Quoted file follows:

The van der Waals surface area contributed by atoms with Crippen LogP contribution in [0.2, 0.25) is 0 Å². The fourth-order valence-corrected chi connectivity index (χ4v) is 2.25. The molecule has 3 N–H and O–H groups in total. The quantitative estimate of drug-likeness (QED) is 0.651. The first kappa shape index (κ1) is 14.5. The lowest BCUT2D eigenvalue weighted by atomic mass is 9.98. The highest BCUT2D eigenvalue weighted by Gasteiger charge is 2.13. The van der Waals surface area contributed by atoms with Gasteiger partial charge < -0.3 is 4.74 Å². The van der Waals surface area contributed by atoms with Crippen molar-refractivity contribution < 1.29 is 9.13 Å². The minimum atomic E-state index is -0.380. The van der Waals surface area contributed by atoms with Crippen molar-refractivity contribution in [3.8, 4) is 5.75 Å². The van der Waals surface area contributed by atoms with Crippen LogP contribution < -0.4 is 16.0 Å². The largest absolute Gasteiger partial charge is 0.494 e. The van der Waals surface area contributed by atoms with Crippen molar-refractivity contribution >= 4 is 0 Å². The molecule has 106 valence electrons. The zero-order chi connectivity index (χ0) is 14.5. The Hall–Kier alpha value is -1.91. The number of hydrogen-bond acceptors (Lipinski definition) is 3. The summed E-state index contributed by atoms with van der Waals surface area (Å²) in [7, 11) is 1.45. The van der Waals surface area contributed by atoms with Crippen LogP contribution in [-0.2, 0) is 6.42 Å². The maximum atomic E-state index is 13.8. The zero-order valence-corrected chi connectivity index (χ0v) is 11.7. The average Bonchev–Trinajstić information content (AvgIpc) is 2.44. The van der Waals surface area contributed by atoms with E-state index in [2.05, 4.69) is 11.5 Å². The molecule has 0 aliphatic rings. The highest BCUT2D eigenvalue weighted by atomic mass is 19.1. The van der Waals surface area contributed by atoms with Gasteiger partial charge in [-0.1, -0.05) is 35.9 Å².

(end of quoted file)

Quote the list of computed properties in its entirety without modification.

The van der Waals surface area contributed by atoms with Crippen LogP contribution in [0.2, 0.25) is 0 Å². The fourth-order valence-corrected chi connectivity index (χ4v) is 2.25. The molecule has 3 N–H and O–H groups in total. The quantitative estimate of drug-likeness (QED) is 0.651. The first kappa shape index (κ1) is 14.5. The lowest BCUT2D eigenvalue weighted by atomic mass is 9.98. The highest BCUT2D eigenvalue weighted by Gasteiger charge is 2.13. The van der Waals surface area contributed by atoms with Gasteiger partial charge < -0.3 is 4.74 Å². The van der Waals surface area contributed by atoms with Crippen molar-refractivity contribution < 1.29 is 9.13 Å². The minimum atomic E-state index is -0.380. The van der Waals surface area contributed by atoms with Crippen molar-refractivity contribution in [3.8, 4) is 5.75 Å². The van der Waals surface area contributed by atoms with Crippen LogP contribution < -0.4 is 16.0 Å². The largest absolute Gasteiger partial charge is 0.494 e. The van der Waals surface area contributed by atoms with Crippen molar-refractivity contribution >= 4 is 0 Å². The molecule has 106 valence electrons. The zero-order chi connectivity index (χ0) is 14.5. The Hall–Kier alpha value is -1.91. The number of hydrogen-bond acceptors (Lipinski definition) is 3. The summed E-state index contributed by atoms with van der Waals surface area (Å²) in [7, 11) is 1.45. The van der Waals surface area contributed by atoms with Crippen LogP contribution in [-0.2, 0) is 6.42 Å². The maximum atomic E-state index is 13.8. The zero-order valence-corrected chi connectivity index (χ0v) is 11.7. The average Bonchev–Trinajstić information content (AvgIpc) is 2.44. The van der Waals surface area contributed by atoms with E-state index in [2.05, 4.69) is 11.5 Å². The molecule has 0 aliphatic rings. The highest BCUT2D eigenvalue weighted by atomic mass is 19.1. The van der Waals surface area contributed by atoms with Gasteiger partial charge in [-0.1, -0.05) is 35.9 Å².